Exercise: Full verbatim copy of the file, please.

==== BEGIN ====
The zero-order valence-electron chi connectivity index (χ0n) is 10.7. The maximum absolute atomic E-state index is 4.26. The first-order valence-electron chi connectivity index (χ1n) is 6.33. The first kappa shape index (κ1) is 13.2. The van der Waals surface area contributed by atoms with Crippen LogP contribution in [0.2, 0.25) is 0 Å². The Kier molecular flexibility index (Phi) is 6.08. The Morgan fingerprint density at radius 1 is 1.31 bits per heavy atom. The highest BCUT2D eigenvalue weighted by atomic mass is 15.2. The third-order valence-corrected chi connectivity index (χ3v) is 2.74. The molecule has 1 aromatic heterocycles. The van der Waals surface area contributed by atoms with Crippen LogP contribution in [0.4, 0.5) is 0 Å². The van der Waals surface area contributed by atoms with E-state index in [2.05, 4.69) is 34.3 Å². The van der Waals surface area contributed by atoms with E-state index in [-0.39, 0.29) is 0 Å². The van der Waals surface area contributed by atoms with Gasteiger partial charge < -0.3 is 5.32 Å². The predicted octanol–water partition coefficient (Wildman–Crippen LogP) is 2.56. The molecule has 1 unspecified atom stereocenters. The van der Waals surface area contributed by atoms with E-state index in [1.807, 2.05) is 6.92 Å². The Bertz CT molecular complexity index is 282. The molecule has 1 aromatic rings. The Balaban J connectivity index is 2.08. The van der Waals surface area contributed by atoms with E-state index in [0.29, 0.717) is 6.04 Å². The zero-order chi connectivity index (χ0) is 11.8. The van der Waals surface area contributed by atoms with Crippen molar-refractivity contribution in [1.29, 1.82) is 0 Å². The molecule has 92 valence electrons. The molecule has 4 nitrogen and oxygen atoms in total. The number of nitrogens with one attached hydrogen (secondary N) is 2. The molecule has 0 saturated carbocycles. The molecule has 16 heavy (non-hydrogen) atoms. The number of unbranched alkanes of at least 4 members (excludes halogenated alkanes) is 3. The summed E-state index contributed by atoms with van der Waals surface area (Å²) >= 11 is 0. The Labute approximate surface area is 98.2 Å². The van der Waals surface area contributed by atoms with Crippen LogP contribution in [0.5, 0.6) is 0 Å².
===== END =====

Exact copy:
The zero-order valence-electron chi connectivity index (χ0n) is 10.7. The maximum absolute atomic E-state index is 4.26. The first-order valence-electron chi connectivity index (χ1n) is 6.33. The first kappa shape index (κ1) is 13.2. The van der Waals surface area contributed by atoms with Crippen LogP contribution in [0.2, 0.25) is 0 Å². The Kier molecular flexibility index (Phi) is 6.08. The Morgan fingerprint density at radius 1 is 1.31 bits per heavy atom. The highest BCUT2D eigenvalue weighted by atomic mass is 15.2. The third-order valence-corrected chi connectivity index (χ3v) is 2.74. The molecule has 1 aromatic heterocycles. The van der Waals surface area contributed by atoms with Crippen LogP contribution in [0.4, 0.5) is 0 Å². The van der Waals surface area contributed by atoms with E-state index in [2.05, 4.69) is 34.3 Å². The van der Waals surface area contributed by atoms with E-state index in [-0.39, 0.29) is 0 Å². The van der Waals surface area contributed by atoms with Gasteiger partial charge < -0.3 is 5.32 Å². The predicted octanol–water partition coefficient (Wildman–Crippen LogP) is 2.56. The molecule has 1 unspecified atom stereocenters. The van der Waals surface area contributed by atoms with E-state index in [1.807, 2.05) is 6.92 Å². The Bertz CT molecular complexity index is 282. The molecule has 1 aromatic rings. The Balaban J connectivity index is 2.08. The van der Waals surface area contributed by atoms with E-state index in [0.29, 0.717) is 6.04 Å². The zero-order chi connectivity index (χ0) is 11.8. The van der Waals surface area contributed by atoms with Crippen molar-refractivity contribution in [1.29, 1.82) is 0 Å². The molecule has 92 valence electrons. The molecule has 4 nitrogen and oxygen atoms in total. The number of nitrogens with one attached hydrogen (secondary N) is 2. The molecule has 0 saturated carbocycles. The molecule has 16 heavy (non-hydrogen) atoms. The number of unbranched alkanes of at least 4 members (excludes halogenated alkanes) is 3. The summed E-state index contributed by atoms with van der Waals surface area (Å²) >= 11 is 0. The Labute approximate surface area is 98.2 Å². The van der Waals surface area contributed by atoms with Crippen LogP contribution in [0.5, 0.6) is 0 Å².